I’m going to start with something seemingly insignificant, which I think I can change. If it works, I can step up to bigger challenges and change huge things that have affected me since childhood.

So, starting small and identifying the problem, I have a habit of skipping lunch when I’m by myself. I might eat a rice cake or a handful of nuts. This doesn’t seem like a bad habit: I’m not consuming vast amounts of bad calories although it may mean that I fancy a slice of toast by four o’clock or that I justify a big meal at six.

But if I examine the underlying factors, the following points come to light: I miss lunch because I’m alone. I can’t be bothered to cook something just for myself. Probably, I don’t think I’m worth the trouble. If I had a guest or family or friends, I’d push the boat out. But if it’s just for me, nah, why would I bother?

Having three light nutritious meals a day is better than what I’m doing now. Breakfast is at half six, usually oats or wholemeal toast and beans or cereal. Then I eat in the evening: vegetables, protein, grains, fruit. For twelve hours in between, I graze on walnuts, a piece of toast, grapes. I will change this.

So, on day one, after scrambled tofu on toast at six, I decided that at one o’clock I’d cook something or at least make something that would be tasty, healthy, good for me, that I’d enjoy. In fact, I’d make myself something special. So, I made a lime-dressed salad of walnuts, pear, mixed leaves and vegan cheese followed by roasted courgette and garlic soup. And, in all honesty, it felt good.

I sat down properly at the table as opposed to munching a hand full of nuts at the laptop. I used a favourite bowl and presented the meal well and I ate slowly, enjoying every morsel. I know I have learned bad behaviour from childhood – wolf it down before someone else gets it, so I tried to savour every mouthful. It was great.

The result was that I felt a bit special, a bit looked after, cherished, important. And nourished too. I hadn’t eaten a lot – calorifcally, it wasn’t a hearty lunch and it was balanced protein, a bit of carbs, good fat. But I left the table satisfied, not just in terms of no longer feeling peckish, but my eyes and taste buds had enjoyed a feast too.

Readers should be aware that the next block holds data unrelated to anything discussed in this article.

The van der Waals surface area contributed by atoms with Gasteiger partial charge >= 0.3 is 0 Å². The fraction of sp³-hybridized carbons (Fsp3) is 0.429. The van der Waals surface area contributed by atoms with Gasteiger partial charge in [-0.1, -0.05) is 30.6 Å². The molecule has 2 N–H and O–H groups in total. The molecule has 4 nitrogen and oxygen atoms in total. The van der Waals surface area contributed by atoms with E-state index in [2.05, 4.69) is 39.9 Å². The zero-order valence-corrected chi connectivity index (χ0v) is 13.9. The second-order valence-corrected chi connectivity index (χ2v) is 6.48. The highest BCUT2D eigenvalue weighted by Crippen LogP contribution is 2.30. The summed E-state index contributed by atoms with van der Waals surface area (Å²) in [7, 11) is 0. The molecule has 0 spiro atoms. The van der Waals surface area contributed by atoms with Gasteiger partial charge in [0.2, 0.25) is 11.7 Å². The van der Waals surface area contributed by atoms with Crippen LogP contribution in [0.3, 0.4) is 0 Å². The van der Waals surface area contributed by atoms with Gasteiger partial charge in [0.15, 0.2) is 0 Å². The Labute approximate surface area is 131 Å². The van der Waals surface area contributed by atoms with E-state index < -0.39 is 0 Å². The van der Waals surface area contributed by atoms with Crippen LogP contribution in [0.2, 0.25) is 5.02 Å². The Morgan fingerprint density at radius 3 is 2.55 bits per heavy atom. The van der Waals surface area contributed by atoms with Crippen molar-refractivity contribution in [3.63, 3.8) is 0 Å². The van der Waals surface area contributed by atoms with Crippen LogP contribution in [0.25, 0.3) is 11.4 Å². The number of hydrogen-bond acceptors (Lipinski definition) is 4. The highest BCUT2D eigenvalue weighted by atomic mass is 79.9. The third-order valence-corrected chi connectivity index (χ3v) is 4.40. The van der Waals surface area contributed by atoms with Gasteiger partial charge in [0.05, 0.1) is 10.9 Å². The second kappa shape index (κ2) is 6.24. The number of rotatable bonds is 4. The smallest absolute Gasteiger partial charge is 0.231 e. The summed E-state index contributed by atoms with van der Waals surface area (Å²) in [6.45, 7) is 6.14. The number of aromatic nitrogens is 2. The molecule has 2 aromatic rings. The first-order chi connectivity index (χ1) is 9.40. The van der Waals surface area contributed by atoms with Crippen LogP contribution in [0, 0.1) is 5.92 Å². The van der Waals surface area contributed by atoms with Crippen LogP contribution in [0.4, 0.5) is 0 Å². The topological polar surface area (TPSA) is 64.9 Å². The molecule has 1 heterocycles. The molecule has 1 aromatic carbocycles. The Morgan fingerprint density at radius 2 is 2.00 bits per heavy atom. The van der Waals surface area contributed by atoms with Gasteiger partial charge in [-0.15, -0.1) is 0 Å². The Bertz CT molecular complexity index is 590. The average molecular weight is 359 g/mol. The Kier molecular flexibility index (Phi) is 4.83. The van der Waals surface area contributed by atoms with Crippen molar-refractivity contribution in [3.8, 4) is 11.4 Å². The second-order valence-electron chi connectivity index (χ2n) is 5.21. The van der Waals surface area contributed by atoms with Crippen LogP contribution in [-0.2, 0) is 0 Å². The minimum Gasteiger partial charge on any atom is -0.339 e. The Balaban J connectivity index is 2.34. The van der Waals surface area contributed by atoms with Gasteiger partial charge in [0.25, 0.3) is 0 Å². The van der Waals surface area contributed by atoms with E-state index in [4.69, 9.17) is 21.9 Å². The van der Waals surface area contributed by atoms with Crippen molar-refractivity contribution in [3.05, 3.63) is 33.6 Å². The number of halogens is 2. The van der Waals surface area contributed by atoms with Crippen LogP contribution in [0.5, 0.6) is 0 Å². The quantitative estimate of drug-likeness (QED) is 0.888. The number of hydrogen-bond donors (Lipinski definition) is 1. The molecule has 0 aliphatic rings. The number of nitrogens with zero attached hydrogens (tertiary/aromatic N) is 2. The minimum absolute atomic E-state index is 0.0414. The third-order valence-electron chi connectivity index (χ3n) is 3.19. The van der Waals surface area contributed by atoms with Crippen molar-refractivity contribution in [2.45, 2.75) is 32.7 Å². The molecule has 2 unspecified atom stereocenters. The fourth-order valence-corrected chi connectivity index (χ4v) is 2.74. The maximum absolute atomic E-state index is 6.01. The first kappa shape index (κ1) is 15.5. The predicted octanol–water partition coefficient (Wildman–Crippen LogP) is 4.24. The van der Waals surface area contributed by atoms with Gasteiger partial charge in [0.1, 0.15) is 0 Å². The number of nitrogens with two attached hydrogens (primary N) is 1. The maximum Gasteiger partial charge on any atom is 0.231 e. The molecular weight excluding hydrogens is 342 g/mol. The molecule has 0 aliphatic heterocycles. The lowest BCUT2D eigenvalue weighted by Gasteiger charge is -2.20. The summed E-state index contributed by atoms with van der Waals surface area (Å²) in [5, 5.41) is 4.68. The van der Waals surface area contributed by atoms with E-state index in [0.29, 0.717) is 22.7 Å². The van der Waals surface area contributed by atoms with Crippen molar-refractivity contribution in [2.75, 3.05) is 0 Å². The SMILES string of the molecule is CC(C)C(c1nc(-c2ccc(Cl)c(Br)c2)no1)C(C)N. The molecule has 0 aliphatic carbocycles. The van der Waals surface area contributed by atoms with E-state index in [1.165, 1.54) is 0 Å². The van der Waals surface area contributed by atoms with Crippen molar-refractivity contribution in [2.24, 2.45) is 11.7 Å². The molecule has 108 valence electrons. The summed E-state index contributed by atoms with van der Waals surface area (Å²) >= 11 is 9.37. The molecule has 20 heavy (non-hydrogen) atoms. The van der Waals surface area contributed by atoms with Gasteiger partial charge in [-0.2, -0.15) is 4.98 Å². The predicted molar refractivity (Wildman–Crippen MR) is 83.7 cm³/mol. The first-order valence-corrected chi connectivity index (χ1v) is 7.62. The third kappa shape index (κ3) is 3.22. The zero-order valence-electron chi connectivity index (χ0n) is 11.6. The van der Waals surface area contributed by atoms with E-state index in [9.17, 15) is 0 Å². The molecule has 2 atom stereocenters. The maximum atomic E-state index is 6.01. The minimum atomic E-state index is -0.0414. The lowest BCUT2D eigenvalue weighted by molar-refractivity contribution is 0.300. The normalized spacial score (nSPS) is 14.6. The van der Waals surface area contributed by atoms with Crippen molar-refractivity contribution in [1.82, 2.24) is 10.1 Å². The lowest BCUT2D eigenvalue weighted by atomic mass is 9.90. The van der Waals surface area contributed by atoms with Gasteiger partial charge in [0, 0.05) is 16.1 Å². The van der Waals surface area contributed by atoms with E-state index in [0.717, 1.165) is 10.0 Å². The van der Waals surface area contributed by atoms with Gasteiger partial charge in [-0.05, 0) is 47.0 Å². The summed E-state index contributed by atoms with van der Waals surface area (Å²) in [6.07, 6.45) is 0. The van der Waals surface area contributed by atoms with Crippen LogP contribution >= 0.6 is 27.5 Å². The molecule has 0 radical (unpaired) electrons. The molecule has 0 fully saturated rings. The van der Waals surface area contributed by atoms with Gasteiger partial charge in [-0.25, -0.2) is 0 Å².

It’s not my general pattern of behaviour, to put myself first, to feel that I’m important. My mum served herself last at mealtimes with the left overs and it’s engrained in me to do the same. If I’m the least important member of a family, then why would I bother making lunch for just myself? And, of course, the knock-on effect of lowered self-esteem is to believe that I’m not worth cooking for.

But all that has changed. Or rather, it is changing: I’m currently working on it. Small things first, then bigger self-esteem things.

It has to be said, most people who know me wouldn’t think my self-esteem was low. I’ve even been called arrogant once, although I think that was a long time ago and probably unfairly, simply a euphemism for being a confident female who, in the view of someone with even lower self-esteem, needed taking down a peg. (That phrase was used too, as I remember…). But as women, as older women, as people, as human beings, don’t we all have occasional problems with self-esteem?

I do think self-image might become worse as we get older and, dare I say it, more invisible. Nowadays, I manage on photos and videos to look like the worst possible version of myself. It won’t ever get any better. I don’t edit or think about lighting, so the results tend to be very careless and random. I recently made a video of myself reading an excerpt from a novel, with lockdown hair and poor lighting. It was just ugh! While other people tell me the photos are ok, I think they are horrendous and assume the other person is being kind or not really looking. It’s about perception, yes, but it’s also about self-worth.

So, on day two, I made celery and onion soup. It was simple and tasty, and I added a seeded roll that I’d baked myself. On day three, I made a raw salad dressed with sesame and miso. Day four, I had a buddha bowl with nuts and quinoa. It seems to be working … I feel a little more valued by myself and, of course, if we value ourselves then others are more likely to….